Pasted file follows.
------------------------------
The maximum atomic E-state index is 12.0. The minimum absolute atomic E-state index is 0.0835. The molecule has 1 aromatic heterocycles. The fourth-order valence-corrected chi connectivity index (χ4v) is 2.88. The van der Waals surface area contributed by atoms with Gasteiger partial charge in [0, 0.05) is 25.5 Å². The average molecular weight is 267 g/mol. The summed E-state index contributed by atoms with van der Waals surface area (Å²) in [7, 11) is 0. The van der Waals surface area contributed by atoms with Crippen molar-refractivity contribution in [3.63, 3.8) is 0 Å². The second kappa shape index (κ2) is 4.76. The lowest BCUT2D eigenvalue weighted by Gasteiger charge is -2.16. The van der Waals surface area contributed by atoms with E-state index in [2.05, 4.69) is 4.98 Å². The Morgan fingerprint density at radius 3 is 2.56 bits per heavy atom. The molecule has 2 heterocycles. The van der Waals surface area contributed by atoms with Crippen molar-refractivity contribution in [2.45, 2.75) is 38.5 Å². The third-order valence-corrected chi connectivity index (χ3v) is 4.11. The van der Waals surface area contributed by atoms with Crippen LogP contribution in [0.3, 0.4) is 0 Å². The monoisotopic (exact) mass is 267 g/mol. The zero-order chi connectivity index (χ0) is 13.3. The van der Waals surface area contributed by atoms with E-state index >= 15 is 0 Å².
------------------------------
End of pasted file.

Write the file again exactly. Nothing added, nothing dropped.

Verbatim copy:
The maximum atomic E-state index is 12.0. The minimum absolute atomic E-state index is 0.0835. The molecule has 1 aromatic heterocycles. The fourth-order valence-corrected chi connectivity index (χ4v) is 2.88. The van der Waals surface area contributed by atoms with Gasteiger partial charge in [0, 0.05) is 25.5 Å². The average molecular weight is 267 g/mol. The summed E-state index contributed by atoms with van der Waals surface area (Å²) in [7, 11) is 0. The van der Waals surface area contributed by atoms with Crippen molar-refractivity contribution in [3.63, 3.8) is 0 Å². The second kappa shape index (κ2) is 4.76. The lowest BCUT2D eigenvalue weighted by Gasteiger charge is -2.16. The van der Waals surface area contributed by atoms with E-state index in [2.05, 4.69) is 4.98 Å². The Morgan fingerprint density at radius 3 is 2.56 bits per heavy atom. The molecule has 2 heterocycles. The van der Waals surface area contributed by atoms with Crippen molar-refractivity contribution in [2.45, 2.75) is 38.5 Å². The third-order valence-corrected chi connectivity index (χ3v) is 4.11. The van der Waals surface area contributed by atoms with Crippen LogP contribution in [0.3, 0.4) is 0 Å². The monoisotopic (exact) mass is 267 g/mol. The zero-order chi connectivity index (χ0) is 13.3. The van der Waals surface area contributed by atoms with E-state index >= 15 is 0 Å².